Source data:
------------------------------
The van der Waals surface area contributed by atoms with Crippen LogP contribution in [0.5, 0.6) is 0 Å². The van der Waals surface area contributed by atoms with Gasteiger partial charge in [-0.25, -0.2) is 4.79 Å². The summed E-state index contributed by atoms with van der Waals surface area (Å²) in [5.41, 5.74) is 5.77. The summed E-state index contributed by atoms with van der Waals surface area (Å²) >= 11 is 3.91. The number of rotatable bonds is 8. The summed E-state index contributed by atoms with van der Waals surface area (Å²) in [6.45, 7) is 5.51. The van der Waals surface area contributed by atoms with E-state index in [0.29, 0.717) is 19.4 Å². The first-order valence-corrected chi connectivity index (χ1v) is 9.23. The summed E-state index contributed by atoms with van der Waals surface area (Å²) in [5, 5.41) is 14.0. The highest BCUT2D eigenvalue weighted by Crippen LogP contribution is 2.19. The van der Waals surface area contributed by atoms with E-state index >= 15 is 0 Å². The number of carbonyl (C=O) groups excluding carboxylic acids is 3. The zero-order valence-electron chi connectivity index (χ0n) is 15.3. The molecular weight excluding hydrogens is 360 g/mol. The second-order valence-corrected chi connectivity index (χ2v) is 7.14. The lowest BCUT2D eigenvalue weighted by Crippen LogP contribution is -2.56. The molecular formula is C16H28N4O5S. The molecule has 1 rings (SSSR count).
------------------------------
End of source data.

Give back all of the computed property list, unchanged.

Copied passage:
The van der Waals surface area contributed by atoms with Crippen LogP contribution in [0.5, 0.6) is 0 Å². The van der Waals surface area contributed by atoms with Gasteiger partial charge in [-0.25, -0.2) is 4.79 Å². The summed E-state index contributed by atoms with van der Waals surface area (Å²) in [5.41, 5.74) is 5.77. The summed E-state index contributed by atoms with van der Waals surface area (Å²) >= 11 is 3.91. The number of rotatable bonds is 8. The summed E-state index contributed by atoms with van der Waals surface area (Å²) in [6.45, 7) is 5.51. The van der Waals surface area contributed by atoms with E-state index in [0.29, 0.717) is 19.4 Å². The first-order valence-corrected chi connectivity index (χ1v) is 9.23. The summed E-state index contributed by atoms with van der Waals surface area (Å²) in [5, 5.41) is 14.0. The highest BCUT2D eigenvalue weighted by Crippen LogP contribution is 2.19. The van der Waals surface area contributed by atoms with E-state index >= 15 is 0 Å². The number of carbonyl (C=O) groups excluding carboxylic acids is 3. The zero-order valence-electron chi connectivity index (χ0n) is 15.3. The molecular weight excluding hydrogens is 360 g/mol. The second-order valence-corrected chi connectivity index (χ2v) is 7.14. The lowest BCUT2D eigenvalue weighted by Crippen LogP contribution is -2.56. The molecular formula is C16H28N4O5S. The molecule has 1 rings (SSSR count).